I came across Cordiano’s ‘Common Places’ in the Arsenale. What initially struck me was the impressive size and composition of the sculpture and how the viewer was able to interact with it. Cordiano’s ‘Common Places’ questions our world and it’s perpetual motion against the immovability of our surrounding structures. Constructed from multiple miniature rooms, inside containing different size and coloured chalk balls, the contrast between the potential motion of the balls against the static walls is a metaphor for our relationship with the world. When I first approached ‘Common Places’ I thought it was a mobile instillation, interacting with its components, however it is only when I came up close that I noticed that each part remained as an independent being and it was me as the viewer moving around the installation. Space becomes the narrative, allowing us to observe our relationship with space and volume and “the way we inhabit spaces and condition them”. It felt quite lonely and remote as a whole, possibly raising the question of identity. I really liked ‘Common Places’ in how fragile and remote it felt. Whilst walking through and around the installation I completed a performative drawing, recording my body’s movement around the installation.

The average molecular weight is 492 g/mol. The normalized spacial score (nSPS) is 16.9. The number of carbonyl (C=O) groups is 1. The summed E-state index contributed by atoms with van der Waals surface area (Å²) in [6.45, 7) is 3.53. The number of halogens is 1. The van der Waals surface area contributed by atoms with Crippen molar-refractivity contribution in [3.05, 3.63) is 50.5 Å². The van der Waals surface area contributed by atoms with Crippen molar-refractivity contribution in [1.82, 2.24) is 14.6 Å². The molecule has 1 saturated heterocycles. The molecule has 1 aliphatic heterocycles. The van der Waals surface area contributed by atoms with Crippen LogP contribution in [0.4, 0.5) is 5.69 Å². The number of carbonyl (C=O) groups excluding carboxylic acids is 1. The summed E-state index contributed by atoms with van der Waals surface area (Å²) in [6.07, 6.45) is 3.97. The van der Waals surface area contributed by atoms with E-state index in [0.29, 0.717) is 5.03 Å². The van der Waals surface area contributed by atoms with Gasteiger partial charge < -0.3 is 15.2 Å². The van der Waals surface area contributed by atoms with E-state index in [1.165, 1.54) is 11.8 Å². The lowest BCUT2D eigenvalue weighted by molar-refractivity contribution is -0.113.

I came across Sui Jianguo’s work in the People’s Public of China pavilion at the Arsenale venue. What interested me were the abstracted forms. Although it did’t say what the sculptures were made out of, I instinctively thought of clay and how Jianguo’s work would translate across really well into ceramics. There was no information on these sculptures, I was just just instinctively drawn to the playing around with material and different textures.